Family purchases meth-contaminated house

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SALEM, Ore. (AP) - More than 16 months after the Tubbs family unwittingly bought a meth-contaminated house, they are still sleeping in trailers and living out of a former chop shop on their property.

Travis and Denay Tubbs envisioned this two-acre spread near Jefferson as the future epicenter for all family gatherings - Thanksgiving chief among them - but that dream is going to have to wait another year.

In the coming days, professional cleaners will start on the main home, and with any luck, the space will be ready for the family of nine by Christmas. Then the renovations that are already underway in the other buildings can begin in the house.

Some good things have happened in the last few weeks.

In late October, the family settled its lawsuit against the real estate companies and agents who sold them the home without telling them about its drug past. The settlement will be enough to pay for the clean-up, but not the renovations.

Starting this month, Wells Fargo bank is deferring their $2,000 per month mortgage payments until April.

And as of last week the Tubbses' belongings are finally out of storage and piled in the shop: boxes stacked eight feet high, nine mattresses, wooden furniture, dozens of black garbage bags and an untold number of toys and board games.

Beyond the cramped quarters, missing possessions and laborious renovations, their predicament has helped Travis and Denay drive home a timely message for their kids.

"We might not have a house we can live in, but look at all these other things we have," Travis said. "That's the whole point of Thanksgiving, to reflect on what you really have to be thankful for."

The family plans to spend the day in Portland with Denay's family, but sometime this week they'll have a big dinner of several chickens they raised this year and donated food they have kept in boxes and bins.

In particular, OFD Foods donated more than $1,000 worth of Mountain House freeze dried granola and blueberries, spaghetti, chicken fried rice and Italian pepper steak.

Greg Hoggard, controller with OFD Foods, said the company rarely deals directly with consumers, but this was a special case that fit in well with the company's mission. Travis is also a friend.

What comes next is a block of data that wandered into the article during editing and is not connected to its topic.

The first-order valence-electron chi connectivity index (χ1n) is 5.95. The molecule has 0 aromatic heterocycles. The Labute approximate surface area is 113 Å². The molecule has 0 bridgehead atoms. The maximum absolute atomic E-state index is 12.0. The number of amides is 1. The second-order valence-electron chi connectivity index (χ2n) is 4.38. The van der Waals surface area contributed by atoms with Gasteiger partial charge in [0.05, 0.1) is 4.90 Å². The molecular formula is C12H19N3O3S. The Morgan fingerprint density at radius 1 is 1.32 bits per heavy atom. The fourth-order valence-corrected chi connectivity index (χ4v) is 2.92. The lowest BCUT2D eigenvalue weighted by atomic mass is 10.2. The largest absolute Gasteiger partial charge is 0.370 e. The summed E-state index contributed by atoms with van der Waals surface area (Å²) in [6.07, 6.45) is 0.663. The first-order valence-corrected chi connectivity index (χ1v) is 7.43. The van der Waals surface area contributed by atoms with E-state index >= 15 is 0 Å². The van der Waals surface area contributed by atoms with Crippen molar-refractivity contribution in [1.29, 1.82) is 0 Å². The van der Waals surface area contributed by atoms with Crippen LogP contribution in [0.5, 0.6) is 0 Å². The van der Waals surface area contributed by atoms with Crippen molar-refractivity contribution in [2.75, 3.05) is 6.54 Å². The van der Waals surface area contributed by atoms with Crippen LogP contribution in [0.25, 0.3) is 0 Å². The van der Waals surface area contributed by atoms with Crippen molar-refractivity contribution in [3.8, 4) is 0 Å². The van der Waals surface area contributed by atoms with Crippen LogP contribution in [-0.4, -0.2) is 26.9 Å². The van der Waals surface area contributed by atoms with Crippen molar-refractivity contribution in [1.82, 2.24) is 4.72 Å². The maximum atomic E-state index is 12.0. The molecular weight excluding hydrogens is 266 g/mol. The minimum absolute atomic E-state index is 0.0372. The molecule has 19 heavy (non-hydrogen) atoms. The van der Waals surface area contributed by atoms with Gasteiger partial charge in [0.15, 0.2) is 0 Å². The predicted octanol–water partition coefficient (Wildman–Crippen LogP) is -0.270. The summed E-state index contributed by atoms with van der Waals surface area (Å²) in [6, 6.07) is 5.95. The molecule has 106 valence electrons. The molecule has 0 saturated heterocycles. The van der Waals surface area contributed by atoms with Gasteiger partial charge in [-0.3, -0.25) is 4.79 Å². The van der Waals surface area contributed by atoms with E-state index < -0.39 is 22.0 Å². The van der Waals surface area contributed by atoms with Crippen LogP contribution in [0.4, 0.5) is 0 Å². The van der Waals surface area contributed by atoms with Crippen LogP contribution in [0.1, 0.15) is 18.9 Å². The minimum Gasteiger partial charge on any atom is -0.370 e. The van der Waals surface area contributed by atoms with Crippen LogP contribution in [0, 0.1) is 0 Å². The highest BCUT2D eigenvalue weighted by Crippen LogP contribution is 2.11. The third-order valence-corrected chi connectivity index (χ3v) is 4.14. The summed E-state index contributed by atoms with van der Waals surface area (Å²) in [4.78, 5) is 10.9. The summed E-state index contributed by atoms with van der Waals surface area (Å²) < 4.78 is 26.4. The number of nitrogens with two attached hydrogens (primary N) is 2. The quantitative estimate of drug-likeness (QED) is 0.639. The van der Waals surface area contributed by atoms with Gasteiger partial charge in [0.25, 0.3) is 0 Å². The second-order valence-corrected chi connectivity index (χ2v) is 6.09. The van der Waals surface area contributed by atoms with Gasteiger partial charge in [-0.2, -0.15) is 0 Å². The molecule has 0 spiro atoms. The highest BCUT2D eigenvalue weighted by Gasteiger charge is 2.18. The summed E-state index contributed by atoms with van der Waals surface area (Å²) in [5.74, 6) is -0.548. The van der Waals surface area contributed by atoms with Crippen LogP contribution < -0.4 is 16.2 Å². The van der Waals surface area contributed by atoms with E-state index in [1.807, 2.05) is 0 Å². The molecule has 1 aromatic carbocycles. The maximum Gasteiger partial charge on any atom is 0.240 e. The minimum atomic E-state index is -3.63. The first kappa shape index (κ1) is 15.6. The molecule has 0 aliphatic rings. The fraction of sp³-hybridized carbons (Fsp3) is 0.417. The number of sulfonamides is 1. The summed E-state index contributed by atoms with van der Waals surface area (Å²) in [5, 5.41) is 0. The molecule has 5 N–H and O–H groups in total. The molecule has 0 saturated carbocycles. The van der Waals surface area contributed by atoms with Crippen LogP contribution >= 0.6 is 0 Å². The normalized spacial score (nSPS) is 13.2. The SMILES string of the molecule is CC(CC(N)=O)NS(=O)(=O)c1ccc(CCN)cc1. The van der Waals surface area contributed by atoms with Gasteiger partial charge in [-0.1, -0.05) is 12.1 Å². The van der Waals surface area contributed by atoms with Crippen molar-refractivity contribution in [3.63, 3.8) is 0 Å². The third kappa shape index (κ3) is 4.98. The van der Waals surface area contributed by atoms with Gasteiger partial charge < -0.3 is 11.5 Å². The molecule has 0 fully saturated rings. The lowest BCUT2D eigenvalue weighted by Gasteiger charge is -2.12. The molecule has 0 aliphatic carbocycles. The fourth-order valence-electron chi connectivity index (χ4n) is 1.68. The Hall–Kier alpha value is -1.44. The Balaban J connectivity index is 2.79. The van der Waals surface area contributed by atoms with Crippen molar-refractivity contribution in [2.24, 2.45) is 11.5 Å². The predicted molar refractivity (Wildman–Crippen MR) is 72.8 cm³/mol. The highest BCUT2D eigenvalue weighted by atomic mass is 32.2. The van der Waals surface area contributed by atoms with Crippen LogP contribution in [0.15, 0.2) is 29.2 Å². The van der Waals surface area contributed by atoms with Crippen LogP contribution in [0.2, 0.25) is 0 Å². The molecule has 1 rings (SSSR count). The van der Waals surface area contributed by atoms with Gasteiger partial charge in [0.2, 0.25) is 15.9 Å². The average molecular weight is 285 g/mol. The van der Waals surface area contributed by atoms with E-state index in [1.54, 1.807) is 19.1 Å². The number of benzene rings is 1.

"I know that they've been suffering for awhile. Just to see them smile, it was a nice experience," Hoggard said.

It's one of dozens of examples of community members, friends and strangers who offered their support, particularly after the family's plight made headlines this summer.

The Tubbses' purchased the home in July of 2017, only to find out afterward it was well-suspected in the area as a hub of illicit activity, including methamphetamine use.

Travis is a U.S. Air Force major and now a full-time student at Oregon State University on track to become a biology instructor at the Air Force Academy. The family moved from California so he could complete a three-year PhD program.

When they had the property tested, all 28 samples registered above Oregon's methamphetamine clean-up level. The lowest amounts were three times that level; the highest (in the ventilation system) was 150 times higher.

Meth contamination doesn't leave obvious residue or odor, so even walls that appeared clean were unsafe to touch. It wasn't just the walls and ventilation - window sills, floor tiles, door frames and practically every visible surface were contaminated. The last building left to clean is the house.

There are still plenty of clues to the property's past as a suspected meth compound - wall studs charred by stolen electricity flowing through shoddy wiring, an old burn pile (adjacent to the illegal septic system) that includes the remnants of syringes and the occasional needle.

Cleaning was quoted at $84,000, renovation at $500,000.

Practically every member of the family - including kids in age from 2 to 14 - has pitched in on rebuilding the house. The oldest ones recently tarred the shop's roof so all the family's belongings don't get soaked.

There are plenty of people offering to help with the renovations, too.

Denay's step-father Steve Donnelly, who lives in Portland, visits the house periodically. He used to work in construction and as an electrician, which makes him very useful with running wires, cutting outlets, putting up drywall and a host of other tasks.

He figures he will be in Jefferson three or four days during his two weeks off for Thanksgiving, his 3-pound Bichon Frise, miniature poodle mix Sugar in tow.

Donnelly is happy to help out, especially since he sees the kids getting a good lesson in work ethic. The free food is a nice perk, too, he joked.

But Donnelly said that if this were his house, the situation would have been a bit different.

"This would have been a struggle for me to do," he said. "I would have probably just sold it."

The week before Thanksgiving, three representatives from Home Depot in Albany toured the property to see what they might be able to do to help.

The house needs everything from smaller items like door handles, light fixtures and paint, to an entire kitchen, flooring and appliances. That's not including the installation time and cost.

It's still early in the process, but it's likely that Home Depot will be able to find nonprofits to donate at least some of those items, said assistant manager David Napoli.

Napoli also volunteered to get some safety harnesses for the kids to use when they're tarring the roof.

Home Depot employee April Morrice said that for as tough as the family's living situation is - and it's bad - she was moved by their positivity.

"It doesn't matter your situation, you can choose to be optimistic," Morrice said. "It matters if you want to wake up happy or wake up miserable. It's a choice, and they've made it."

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